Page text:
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seen Jul 3 at 8:17

Jul
6
awarded  Notable Question
Aug
10
awarded  Notable Question
Jul
10
awarded  Popular Question
Feb
8
awarded  Popular Question
Dec
24
comment Magnetic fields and gravitational waves. How far do they reach?
The core point of this, is that he claims that an inisignificant action such as the current passing from the wire (from the batery) will have a side-effect which is "broadcasted" into a distance which is disproportionally larger than the action itself (just a small current from a battery). It seems correct in a "gross" way from your answer and of Cris
Dec
23
comment Magnetic fields and gravitational waves. How far do they reach?
Please see updated OP
Dec
23
comment Magnetic fields and gravitational waves. How far do they reach?
Please see updated OP
Dec
23
revised Magnetic fields and gravitational waves. How far do they reach?
added 790 characters in body
Dec
22
asked Magnetic fields and gravitational waves. How far do they reach?
Jul
4
accepted What is meant by “Nothing” in Physics/Quantum Mechanics(QM)?
Jul
3
comment What is meant by “Nothing” in Physics/Quantum Mechanics(QM)?
Fair enough.But I guess what you are saying here is that what the observation is, is that in time X there was nothing there and time X+δτ there is an apple.What I don't get is why it is believed that the apple appeared suddenly (and lost afterwards) and not that it was always there, but we couldn't detect it? Seems more reasonable to me that supporting that nothing is the "birth" of something.Does this make sense to you?I don't have your background and perhaps this seems to simplistic/dumb for you
Jul
3
accepted Naive question on quantum mechanics and uncertainty principle
Jul
3
comment What is meant by “Nothing” in Physics/Quantum Mechanics(QM)?
Interesting analogy.But where do this apple you add and eat come from?
Jun
29
comment Naive question on quantum mechanics and uncertainty principle
I think that it is counter-intuitive to someone like me, due to the way it uses terms like "nothing" etc which have a different meaning from what a beginner understands.
Jun
29
comment Naive question on quantum mechanics and uncertainty principle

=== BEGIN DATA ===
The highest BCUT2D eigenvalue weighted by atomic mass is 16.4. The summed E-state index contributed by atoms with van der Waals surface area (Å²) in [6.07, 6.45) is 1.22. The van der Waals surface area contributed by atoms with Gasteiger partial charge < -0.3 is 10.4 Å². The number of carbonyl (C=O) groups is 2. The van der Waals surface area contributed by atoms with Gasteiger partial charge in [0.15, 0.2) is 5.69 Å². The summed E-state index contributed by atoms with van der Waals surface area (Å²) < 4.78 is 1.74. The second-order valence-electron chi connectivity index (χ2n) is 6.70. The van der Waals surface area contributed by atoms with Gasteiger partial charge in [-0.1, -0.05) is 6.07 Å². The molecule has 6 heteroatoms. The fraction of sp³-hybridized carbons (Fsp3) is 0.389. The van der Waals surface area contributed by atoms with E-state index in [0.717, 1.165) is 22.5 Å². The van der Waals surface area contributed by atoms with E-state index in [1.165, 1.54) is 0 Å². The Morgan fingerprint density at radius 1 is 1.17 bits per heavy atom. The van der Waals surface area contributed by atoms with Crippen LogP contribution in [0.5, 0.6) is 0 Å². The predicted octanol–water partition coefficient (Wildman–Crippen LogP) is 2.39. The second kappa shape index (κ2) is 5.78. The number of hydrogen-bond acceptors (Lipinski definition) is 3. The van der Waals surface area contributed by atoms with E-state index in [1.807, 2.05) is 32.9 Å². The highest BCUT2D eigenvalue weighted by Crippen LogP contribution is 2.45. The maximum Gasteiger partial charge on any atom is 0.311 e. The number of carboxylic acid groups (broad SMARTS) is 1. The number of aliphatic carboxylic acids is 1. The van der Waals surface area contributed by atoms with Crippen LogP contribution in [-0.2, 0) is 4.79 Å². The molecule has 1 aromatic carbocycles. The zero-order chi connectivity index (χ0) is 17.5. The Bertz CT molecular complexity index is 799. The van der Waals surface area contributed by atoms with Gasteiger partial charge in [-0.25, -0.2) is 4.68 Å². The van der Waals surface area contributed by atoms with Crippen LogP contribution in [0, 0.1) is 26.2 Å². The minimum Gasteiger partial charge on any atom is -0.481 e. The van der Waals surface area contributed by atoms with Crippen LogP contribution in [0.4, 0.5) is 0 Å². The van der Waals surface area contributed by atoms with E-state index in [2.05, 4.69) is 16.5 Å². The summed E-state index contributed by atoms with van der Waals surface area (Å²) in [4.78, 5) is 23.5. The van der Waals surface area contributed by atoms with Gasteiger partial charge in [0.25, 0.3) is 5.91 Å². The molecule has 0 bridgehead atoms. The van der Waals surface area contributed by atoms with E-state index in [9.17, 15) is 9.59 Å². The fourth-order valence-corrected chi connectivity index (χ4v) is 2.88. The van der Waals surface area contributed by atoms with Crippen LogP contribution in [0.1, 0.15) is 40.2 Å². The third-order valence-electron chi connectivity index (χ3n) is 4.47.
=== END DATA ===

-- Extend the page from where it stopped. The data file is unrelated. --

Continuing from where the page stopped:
@JohnRennie:Please forgive my simplicity in my question.It is due to the missing background
Jun
29
comment Naive question on quantum mechanics and uncertainty principle
@JohnRennie:Thanks for the update!I will bother you with one last question.You note that we assume that the vacuum is effectively nothing, because this assumption is consistent with experimental results that are based on theories which already assume vacuum as effectively nothing.But you seem to consider absurd the counter argument that there could be something there that we just haven't detected yet.But assuming that something is there (beyond us yet) leads to a model that is intuitive.But the current is counter-intuitive(or not?). Isn't it more reasonable to assume that reality is intuitive?
Jun
29
comment What is meant by “Nothing” in Physics/Quantum Mechanics(QM)?
a theoretical object is that the average value of a series of measurements of the field will be zero doesn't this depend on the scale?Perhaps it is because my lack of background but it seems to me that the term Nothing is a misnomer. It is actual a "handy" name for something so small that is negligible.But in reality there is "something"
Jun
29
comment Naive question on quantum mechanics and uncertainty principle
Thank you for the answer.I am not sure I get this:That means the energy of the vacuum must fluctuate i.e. energy must spring into existance from nothing Why MUST it be concluded that it sprung from "nothing" and not from a really low energy level (not-zero) which is steady at that level and is a starting point?
Jun
29
comment What is meant by “Nothing” in Physics/Quantum Mechanics(QM)?
A second point is that from "nothing" is generally taken to be the lowest energy state of a theory 1) Each "theory" has a different notion of "nothing" 2) lowest energy state is not the same as no energy state. Are these (2) also correct?
Jun
29
comment What is meant by “Nothing” in Physics/Quantum Mechanics(QM)?
So a first conclusion I make from a first reading of your answer (thank you for your help) is that what a physicist means when says Nothing does not have an exact equivalent with the term Nothing that we ordinary people use in our everyday speech.Did I get this part?